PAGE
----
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I am working on a huge set of data, and using CLR for processing it. The CLR processing is working quick, but I need a quick way to move the processed data to the database(through CLR).

For example, see the following clr code

protected static string Normalize(string s) // space and special character remover
    {
        char[] arr = s.ToCharArray();
        arr = Array.FindAll<char>(arr, (c => char.IsLetterOrDigit(c)));
        return new string(arr).ToLower();
    }

    [Microsoft.SqlServer.Server.SqlProcedure]
    public static void udpNormStr ()
    {
        SqlConnection con = new SqlConnection("context connection = true");
        SqlCommand cmd = new SqlCommand("Select cName from NamesTable", con);
        SqlDataAdapter da = new SqlDataAdapter(cmd);
        DataTable dt = new DataTable();
        DataTable fill = new DataTable();
        fill.Columns.Add("NormName", typeof(string));
        da.Fill(dt);
        cmd.CommandText = "insert into NormTable values (@nName)";
        cmd.Parameters.Add("@nName", SqlDbType.VarChar);
        foreach (DataRow row in dt.Rows)
        {
            fill.Rows.Add(Normalize(row[0].ToString()));
        }
        con.Open();
        foreach (DataRow row in fill.Rows)
        {
            cmd.Parameters["@nName"].Value = row[0];            
            cmd.ExecuteNonQuery();            
        }
        con.Close();
}

It is taking lot of time to execute, and is wasting 90% of that time in the insert operations. Please suggest a better way of moving processed data to database(through CLR).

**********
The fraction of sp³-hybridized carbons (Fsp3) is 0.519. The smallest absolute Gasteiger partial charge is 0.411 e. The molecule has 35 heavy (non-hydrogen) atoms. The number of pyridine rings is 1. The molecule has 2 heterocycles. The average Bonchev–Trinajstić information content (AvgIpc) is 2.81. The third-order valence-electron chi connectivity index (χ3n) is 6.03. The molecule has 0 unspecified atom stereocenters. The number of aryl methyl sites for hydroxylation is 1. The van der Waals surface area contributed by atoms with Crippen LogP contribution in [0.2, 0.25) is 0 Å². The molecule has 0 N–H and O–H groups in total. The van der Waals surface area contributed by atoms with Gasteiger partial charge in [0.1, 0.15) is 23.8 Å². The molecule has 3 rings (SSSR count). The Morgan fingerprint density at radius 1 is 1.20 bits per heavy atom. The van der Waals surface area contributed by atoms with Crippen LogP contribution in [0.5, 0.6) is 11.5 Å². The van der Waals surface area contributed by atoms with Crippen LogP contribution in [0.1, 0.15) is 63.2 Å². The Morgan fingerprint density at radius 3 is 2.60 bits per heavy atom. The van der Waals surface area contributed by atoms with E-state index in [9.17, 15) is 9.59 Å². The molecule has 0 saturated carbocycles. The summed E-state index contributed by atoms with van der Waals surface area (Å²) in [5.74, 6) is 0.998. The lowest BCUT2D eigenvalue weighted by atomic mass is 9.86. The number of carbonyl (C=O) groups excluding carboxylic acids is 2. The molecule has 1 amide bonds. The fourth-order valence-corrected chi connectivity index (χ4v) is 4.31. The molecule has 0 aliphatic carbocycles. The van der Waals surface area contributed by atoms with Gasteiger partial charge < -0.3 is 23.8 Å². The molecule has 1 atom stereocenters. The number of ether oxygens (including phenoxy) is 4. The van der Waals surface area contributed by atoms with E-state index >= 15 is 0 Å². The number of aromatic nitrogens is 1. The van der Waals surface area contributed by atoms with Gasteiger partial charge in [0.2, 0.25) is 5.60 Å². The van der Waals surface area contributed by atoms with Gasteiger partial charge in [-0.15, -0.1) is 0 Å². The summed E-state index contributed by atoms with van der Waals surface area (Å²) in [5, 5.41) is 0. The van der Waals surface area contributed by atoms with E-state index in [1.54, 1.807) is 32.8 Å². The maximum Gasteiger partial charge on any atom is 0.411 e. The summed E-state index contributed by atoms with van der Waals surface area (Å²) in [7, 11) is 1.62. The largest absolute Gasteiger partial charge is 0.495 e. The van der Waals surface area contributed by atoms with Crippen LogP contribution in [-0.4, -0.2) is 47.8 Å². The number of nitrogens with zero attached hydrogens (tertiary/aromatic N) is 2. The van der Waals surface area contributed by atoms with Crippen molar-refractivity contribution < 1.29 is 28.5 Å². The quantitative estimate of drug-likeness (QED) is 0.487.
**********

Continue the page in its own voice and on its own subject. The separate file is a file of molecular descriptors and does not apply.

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4 Answers 4

up vote 0 down vote accepted

If this work is SQL/CLR, then that is tricky. One idea might be to make that method only return the data, for example as a CLR Table-Valued Function, and then do the INSERT back in TSQL pulling from the table-valued function.

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Ok, that is the only way I have found so far, and since I am getting this method in suggestions also, I believe I should proceed with this method only. Thanks for your help. –  Pranay Lasod May 20 '13 at 6:30

SqlBulkCopy; since you have a DataTable already, you can use:

using (var bcp = new SqlBulkCopy(con))
{
    bcp.DestinationTableName = "NormTable";
    bcp.WriteToServer(dt);
}

Note that for streaming data, you can also create a custom IDataReader implementation and feed that to WriteToServer.

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As I have already mentioned I am using CLR, and Bulk Copy can't work inside Context Connections.An error is received, as mentioned here sqlclr.net/Articles/tabid/54/articleType/ArticleView/articleId/… –  Pranay Lasod May 17 '13 at 12:07
    
@PranayLasod "CLR" is essentially another way of saying ".NET"; SqlBulkCopy works just fine in .NET. I suspect what you mean is that you are using SQL/CLR, i.e. the CLR inside SQL Server. That is not obvious in your question, and yes, that changes things. But to be clear, saying "CLR" and "SQL-Server" without making it clear you mean SQL/CLR is: pretty standard .NET framework data access to a database. Please edit your question to make it clear that you are using SQL/CLR; thanks. –  Marc Gravell May 17 '13 at 12:14